Exercising to sweat it out is great but it can cause an imbalance in electrolytes and fluctuation in body fluids.
When you sweat too much as a result of exercise, hot weather or illness, then levels of certain electrolytes may be lowered. Vomiting and diarrhea are other causes of electrolyte imbalances as they cause excessive fluid loss and this may some times result in serious health conditions.
“Electrolyte imbalances can also be caused by a deficiency or an overabundance of minerals in the body. The imbalance may sometimes lead to seizure and also may result in coma,” says Dr Pavan Kumar, associate professor, Department of Medicine, MS Ramaiah Medical College Hospital.
Minerals like potassium in the body are responsible for good reflexes, smooth muscle movement, regular heart beat and muscles cramp free. In case of hyperkalemia and hypercalcemia which are indicative of excess amounts of potassium and calcium, respectively, the overall balance and functioning of the nerves, cardiovascular system, and muscles, can be disrupted, says Dr Kumar.
He said that maintenance of sodium level around 135 to 145 units is good and for potassium level, 3.5 t 5 milligram is good. Low blood sodium (hyponatremia) occurs when patients have an abnormally low amount of sodium in blood or when they have too much water in blood. Low blood sodium is common in older adults. “This may result in drowsiness, dehydration and in some cases coma,” says Dr Kumar.
Symptoms of electrolyte
Electrolyte imbalances may accompany other symptoms, which vary depending on the underlying disease, disorder or condition.
Electrolyte imbalance may cause:
- Nausea with or without vomiting
- Dark urine
- Decreased urine output
- Dry mouth, foul breath
- Dry skin
- Lack of perspiration
- Muscle weakness
- Stiff or aching joints
Tejaswi Nataraj, internal medicine, BGS Global Hospital, says essential minerals in the body are necessary for nerve and muscle function and other critical processes. They are particles that can carry an electrical charge and are present in blood, plasma, urine, and other fluids. Electrolytes exist in the form of calcium, chlorine, magnesium, phosphate, potassium, and sodium that can be obtained from fluids, supplements, and foods. For example, bananas are excellent sources of potassium.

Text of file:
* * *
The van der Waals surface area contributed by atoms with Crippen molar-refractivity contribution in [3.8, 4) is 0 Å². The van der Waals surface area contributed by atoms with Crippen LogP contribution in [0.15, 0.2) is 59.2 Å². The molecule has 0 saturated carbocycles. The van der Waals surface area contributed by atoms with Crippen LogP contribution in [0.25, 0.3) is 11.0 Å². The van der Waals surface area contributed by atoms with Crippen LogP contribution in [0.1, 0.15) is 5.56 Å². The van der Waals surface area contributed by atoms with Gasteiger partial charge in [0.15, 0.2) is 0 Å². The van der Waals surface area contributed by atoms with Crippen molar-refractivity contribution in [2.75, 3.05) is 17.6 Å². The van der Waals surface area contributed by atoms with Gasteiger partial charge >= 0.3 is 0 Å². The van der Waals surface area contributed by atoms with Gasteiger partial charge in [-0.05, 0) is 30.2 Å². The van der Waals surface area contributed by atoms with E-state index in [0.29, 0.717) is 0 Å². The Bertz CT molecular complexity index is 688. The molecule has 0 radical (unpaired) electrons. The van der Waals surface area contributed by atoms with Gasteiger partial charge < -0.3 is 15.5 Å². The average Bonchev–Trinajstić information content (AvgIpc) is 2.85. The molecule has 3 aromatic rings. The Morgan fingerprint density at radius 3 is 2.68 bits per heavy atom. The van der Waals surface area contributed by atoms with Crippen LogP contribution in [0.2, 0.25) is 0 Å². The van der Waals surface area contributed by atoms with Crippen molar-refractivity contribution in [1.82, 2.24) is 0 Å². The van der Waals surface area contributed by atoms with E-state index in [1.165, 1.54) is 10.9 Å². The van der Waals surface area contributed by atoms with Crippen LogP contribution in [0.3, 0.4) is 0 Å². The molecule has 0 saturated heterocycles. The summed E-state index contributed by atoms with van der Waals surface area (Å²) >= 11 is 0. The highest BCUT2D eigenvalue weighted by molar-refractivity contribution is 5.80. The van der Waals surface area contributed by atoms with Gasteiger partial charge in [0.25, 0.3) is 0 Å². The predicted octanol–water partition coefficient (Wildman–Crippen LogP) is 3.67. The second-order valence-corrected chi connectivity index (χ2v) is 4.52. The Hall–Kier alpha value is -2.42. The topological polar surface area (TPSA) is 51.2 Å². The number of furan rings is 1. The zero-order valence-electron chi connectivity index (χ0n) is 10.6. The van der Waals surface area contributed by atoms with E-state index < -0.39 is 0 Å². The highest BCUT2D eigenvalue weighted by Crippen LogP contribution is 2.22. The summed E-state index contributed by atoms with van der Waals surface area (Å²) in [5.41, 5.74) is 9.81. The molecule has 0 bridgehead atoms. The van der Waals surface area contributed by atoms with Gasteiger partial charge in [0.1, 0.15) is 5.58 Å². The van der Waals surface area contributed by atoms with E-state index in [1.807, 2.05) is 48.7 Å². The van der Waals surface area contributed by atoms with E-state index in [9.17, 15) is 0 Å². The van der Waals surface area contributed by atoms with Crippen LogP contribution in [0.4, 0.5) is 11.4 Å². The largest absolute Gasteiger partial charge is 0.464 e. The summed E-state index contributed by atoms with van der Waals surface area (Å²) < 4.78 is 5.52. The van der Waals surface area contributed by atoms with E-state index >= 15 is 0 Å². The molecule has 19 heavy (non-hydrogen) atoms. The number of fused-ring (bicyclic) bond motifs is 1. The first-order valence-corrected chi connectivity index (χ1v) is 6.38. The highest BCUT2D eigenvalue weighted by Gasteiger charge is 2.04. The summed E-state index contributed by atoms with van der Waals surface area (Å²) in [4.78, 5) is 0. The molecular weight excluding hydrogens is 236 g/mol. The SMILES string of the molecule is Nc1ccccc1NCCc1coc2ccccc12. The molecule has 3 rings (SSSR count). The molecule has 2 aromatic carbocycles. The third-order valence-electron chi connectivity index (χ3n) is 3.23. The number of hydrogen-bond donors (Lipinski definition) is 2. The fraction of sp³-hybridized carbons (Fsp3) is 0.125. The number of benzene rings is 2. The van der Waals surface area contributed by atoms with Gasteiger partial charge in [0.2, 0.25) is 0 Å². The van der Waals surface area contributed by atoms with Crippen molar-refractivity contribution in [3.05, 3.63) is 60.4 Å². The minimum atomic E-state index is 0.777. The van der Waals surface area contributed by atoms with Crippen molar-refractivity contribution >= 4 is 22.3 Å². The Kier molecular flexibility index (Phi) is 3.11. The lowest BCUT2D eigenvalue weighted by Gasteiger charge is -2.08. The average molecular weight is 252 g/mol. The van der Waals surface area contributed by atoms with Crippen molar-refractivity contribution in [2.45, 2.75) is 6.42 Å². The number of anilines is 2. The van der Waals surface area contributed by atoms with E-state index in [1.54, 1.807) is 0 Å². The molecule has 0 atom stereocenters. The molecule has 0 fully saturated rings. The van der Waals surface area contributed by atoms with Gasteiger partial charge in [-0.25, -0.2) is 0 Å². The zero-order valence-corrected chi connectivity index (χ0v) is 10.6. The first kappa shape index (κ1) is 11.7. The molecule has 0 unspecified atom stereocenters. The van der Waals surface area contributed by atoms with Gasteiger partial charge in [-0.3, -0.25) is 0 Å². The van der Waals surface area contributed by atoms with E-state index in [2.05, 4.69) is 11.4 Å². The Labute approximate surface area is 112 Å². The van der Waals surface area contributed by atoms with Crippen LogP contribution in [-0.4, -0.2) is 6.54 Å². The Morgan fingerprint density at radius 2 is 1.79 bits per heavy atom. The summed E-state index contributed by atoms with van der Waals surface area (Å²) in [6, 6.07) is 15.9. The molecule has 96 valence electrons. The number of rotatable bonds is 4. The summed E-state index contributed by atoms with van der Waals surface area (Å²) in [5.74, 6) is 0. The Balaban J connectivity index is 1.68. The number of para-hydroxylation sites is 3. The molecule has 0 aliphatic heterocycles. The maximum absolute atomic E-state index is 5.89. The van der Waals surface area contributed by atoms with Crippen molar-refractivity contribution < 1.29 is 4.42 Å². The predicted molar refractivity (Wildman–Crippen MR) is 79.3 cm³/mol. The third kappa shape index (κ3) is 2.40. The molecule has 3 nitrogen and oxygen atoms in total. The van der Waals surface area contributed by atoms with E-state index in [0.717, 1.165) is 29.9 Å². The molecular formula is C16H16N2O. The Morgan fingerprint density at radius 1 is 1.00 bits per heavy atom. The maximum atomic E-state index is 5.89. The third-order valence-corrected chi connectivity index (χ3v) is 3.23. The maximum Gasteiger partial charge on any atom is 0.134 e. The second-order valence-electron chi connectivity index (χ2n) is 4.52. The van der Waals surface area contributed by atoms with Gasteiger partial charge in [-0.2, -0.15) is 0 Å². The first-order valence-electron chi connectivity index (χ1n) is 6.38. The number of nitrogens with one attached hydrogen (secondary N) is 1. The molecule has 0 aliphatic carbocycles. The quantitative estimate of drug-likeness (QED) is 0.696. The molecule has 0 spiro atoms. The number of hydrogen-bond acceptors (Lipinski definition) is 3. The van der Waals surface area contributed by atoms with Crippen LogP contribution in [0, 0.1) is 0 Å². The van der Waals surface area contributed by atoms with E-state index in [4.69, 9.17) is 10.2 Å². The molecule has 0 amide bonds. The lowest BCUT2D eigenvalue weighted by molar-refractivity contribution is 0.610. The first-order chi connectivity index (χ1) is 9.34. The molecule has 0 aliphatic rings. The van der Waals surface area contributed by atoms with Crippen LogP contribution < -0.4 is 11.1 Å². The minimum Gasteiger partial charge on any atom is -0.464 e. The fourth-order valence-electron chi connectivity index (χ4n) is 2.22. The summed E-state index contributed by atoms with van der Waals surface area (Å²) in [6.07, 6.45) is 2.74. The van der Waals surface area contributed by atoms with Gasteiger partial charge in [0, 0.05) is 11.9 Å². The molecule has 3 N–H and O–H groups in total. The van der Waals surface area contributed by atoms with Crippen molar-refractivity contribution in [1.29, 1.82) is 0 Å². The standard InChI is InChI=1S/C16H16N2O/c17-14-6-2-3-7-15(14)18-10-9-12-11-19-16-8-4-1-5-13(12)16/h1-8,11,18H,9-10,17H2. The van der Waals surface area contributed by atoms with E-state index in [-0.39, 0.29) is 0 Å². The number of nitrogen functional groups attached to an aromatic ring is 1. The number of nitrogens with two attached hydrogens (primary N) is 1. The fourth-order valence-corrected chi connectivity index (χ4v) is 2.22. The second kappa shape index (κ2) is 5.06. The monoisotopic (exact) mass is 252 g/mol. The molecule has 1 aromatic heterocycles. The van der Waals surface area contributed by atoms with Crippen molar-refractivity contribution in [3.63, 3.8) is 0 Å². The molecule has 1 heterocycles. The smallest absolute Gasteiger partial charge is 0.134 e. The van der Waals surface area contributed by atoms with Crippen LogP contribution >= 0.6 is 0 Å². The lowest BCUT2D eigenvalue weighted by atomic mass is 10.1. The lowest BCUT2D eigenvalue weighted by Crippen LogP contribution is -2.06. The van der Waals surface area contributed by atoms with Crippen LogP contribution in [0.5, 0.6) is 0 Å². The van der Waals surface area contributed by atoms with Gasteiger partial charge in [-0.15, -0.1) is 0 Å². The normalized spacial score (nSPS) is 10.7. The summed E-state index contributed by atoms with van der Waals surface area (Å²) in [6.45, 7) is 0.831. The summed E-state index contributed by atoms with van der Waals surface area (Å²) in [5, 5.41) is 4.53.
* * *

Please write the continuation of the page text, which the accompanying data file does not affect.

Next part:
The balance of electrolytes is constantly shifting due to fluctuating fluid levels in your body. For example, when you sweat as a result of exercise, hot weather, or illness, electrolyte levels may be low. Vomiting and diarrhea are other causes of electrolyte imbalances, as they result in excessive fluid loss. You must replenish these fluids and electrolytes in order to prevent dehydration, a potentially life-threatening condition.
Experts say that even medical conditions including diabetes, diarrhea, kidney disease and vomiting cause such imbalances.
Dr Asima Banu, associate professor, department of microbiology, Bowring and Lady Curzon Hospital says that too much alcohol is bad as it causes imbalances of electrolytes, the electrically conductive ions in body fluids, which affects sodium and potassium levels.These ionic imbalances interfere with normal body processes by altering the chemical composition and concentration of fluids throughout body. “Heavy alcohol drinkers or drug users may experience muscle breakdown due to the breakdown of potassium into the blood from within muscle cells.”
Complications caused by electrolyte imbalance:
Because electrolyte imbalances can be due to serious diseases, failure to seek treatment can result in complications and permanent damage.
Cerebral edema (swelling of the brain),overheating, convulsions, shock and unconsciousness are some of the complications that can occur, say doctors.
Tips to beat electrolyte imbalance:
Take a well-balanced diet including a variety of fruits and vegetables like tomatoes, bananas, water-laden fruit such as watermelons, apples and pineapples.
Adequate potassium level maintenance can also be achieved by eating sweet potatoes, bananas, avocados, spinach and oranges.
After exercising, it is important to cool your body down before drinking water. This decreases water loss and increases electrolyte absorption.
Avoid soaking in the bath for more than 20 minutes to avoid sweating out the magnesium.
When exercising, sip a drink every 15 to 20 minutes.
After experiencing excessive diarrhea or vomiting, you can sip electrolyte replacement drinks or ices designed to treat infants.These help with your electrolyte levels and are easy on your stomach.